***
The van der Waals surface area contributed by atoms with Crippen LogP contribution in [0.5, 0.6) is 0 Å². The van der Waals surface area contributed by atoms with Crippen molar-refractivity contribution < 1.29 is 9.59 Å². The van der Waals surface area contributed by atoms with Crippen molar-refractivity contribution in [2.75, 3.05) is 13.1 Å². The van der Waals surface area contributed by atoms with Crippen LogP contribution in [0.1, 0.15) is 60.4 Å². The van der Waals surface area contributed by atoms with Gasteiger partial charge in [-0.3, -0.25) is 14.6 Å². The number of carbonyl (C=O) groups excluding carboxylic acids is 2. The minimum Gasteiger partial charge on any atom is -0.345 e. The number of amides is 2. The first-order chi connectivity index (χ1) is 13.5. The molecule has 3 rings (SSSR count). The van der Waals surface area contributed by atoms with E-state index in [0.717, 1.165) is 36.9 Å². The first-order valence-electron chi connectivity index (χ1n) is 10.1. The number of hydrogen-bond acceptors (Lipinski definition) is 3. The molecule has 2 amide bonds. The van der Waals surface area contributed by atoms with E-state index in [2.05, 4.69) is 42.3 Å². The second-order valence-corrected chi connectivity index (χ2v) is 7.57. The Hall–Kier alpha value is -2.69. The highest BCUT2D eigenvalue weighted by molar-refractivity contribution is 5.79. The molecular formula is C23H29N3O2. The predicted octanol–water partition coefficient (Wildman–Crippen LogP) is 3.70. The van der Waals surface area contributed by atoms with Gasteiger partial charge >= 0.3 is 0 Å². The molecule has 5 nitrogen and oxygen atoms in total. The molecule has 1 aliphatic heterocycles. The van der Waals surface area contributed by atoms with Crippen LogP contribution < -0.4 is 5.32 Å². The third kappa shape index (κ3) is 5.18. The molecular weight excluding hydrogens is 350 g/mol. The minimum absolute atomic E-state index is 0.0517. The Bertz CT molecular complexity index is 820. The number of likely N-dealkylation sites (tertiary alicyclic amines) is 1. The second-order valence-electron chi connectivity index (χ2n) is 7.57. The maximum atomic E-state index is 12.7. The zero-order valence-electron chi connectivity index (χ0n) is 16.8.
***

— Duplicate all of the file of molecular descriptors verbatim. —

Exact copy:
The van der Waals surface area contributed by atoms with Crippen LogP contribution in [0.5, 0.6) is 0 Å². The van der Waals surface area contributed by atoms with Crippen molar-refractivity contribution < 1.29 is 9.59 Å². The van der Waals surface area contributed by atoms with Crippen molar-refractivity contribution in [2.75, 3.05) is 13.1 Å². The van der Waals surface area contributed by atoms with Crippen LogP contribution in [0.1, 0.15) is 60.4 Å². The van der Waals surface area contributed by atoms with Gasteiger partial charge in [-0.3, -0.25) is 14.6 Å². The number of carbonyl (C=O) groups excluding carboxylic acids is 2. The minimum Gasteiger partial charge on any atom is -0.345 e. The number of amides is 2. The first-order chi connectivity index (χ1) is 13.5. The molecule has 3 rings (SSSR count). The van der Waals surface area contributed by atoms with E-state index in [0.717, 1.165) is 36.9 Å². The first-order valence-electron chi connectivity index (χ1n) is 10.1. The number of hydrogen-bond acceptors (Lipinski definition) is 3. The molecule has 2 amide bonds. The van der Waals surface area contributed by atoms with E-state index in [2.05, 4.69) is 42.3 Å². The second-order valence-corrected chi connectivity index (χ2v) is 7.57. The Hall–Kier alpha value is -2.69. The highest BCUT2D eigenvalue weighted by molar-refractivity contribution is 5.79. The molecular formula is C23H29N3O2. The predicted octanol–water partition coefficient (Wildman–Crippen LogP) is 3.70. The van der Waals surface area contributed by atoms with Gasteiger partial charge >= 0.3 is 0 Å². The molecule has 5 nitrogen and oxygen atoms in total. The molecule has 1 aliphatic heterocycles. The van der Waals surface area contributed by atoms with Crippen LogP contribution < -0.4 is 5.32 Å². The third kappa shape index (κ3) is 5.18. The molecular weight excluding hydrogens is 350 g/mol. The minimum absolute atomic E-state index is 0.0517. The Bertz CT molecular complexity index is 820. The number of likely N-dealkylation sites (tertiary alicyclic amines) is 1. The second-order valence-electron chi connectivity index (χ2n) is 7.57. The maximum atomic E-state index is 12.7. The zero-order valence-electron chi connectivity index (χ0n) is 16.8.